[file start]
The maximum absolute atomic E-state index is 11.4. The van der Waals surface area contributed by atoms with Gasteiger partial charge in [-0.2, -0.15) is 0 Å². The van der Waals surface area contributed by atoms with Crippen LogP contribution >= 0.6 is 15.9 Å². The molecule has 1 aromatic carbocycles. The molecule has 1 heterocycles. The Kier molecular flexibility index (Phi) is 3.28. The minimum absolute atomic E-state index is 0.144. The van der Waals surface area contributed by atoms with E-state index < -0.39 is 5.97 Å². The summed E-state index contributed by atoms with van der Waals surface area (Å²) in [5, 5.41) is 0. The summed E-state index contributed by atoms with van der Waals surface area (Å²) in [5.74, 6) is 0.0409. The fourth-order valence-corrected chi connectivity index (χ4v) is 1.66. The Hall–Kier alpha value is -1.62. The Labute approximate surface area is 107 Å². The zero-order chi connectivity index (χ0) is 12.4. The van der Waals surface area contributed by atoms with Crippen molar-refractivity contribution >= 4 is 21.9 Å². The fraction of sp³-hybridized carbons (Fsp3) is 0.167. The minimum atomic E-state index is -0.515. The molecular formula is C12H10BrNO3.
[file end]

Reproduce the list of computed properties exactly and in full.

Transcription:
The maximum absolute atomic E-state index is 11.4. The van der Waals surface area contributed by atoms with Gasteiger partial charge in [-0.2, -0.15) is 0 Å². The van der Waals surface area contributed by atoms with Crippen LogP contribution >= 0.6 is 15.9 Å². The molecule has 1 aromatic carbocycles. The molecule has 1 heterocycles. The Kier molecular flexibility index (Phi) is 3.28. The minimum absolute atomic E-state index is 0.144. The van der Waals surface area contributed by atoms with E-state index < -0.39 is 5.97 Å². The summed E-state index contributed by atoms with van der Waals surface area (Å²) in [5, 5.41) is 0. The summed E-state index contributed by atoms with van der Waals surface area (Å²) in [5.74, 6) is 0.0409. The fourth-order valence-corrected chi connectivity index (χ4v) is 1.66. The Hall–Kier alpha value is -1.62. The Labute approximate surface area is 107 Å². The zero-order chi connectivity index (χ0) is 12.4. The van der Waals surface area contributed by atoms with Crippen molar-refractivity contribution >= 4 is 21.9 Å². The fraction of sp³-hybridized carbons (Fsp3) is 0.167. The minimum atomic E-state index is -0.515. The molecular formula is C12H10BrNO3.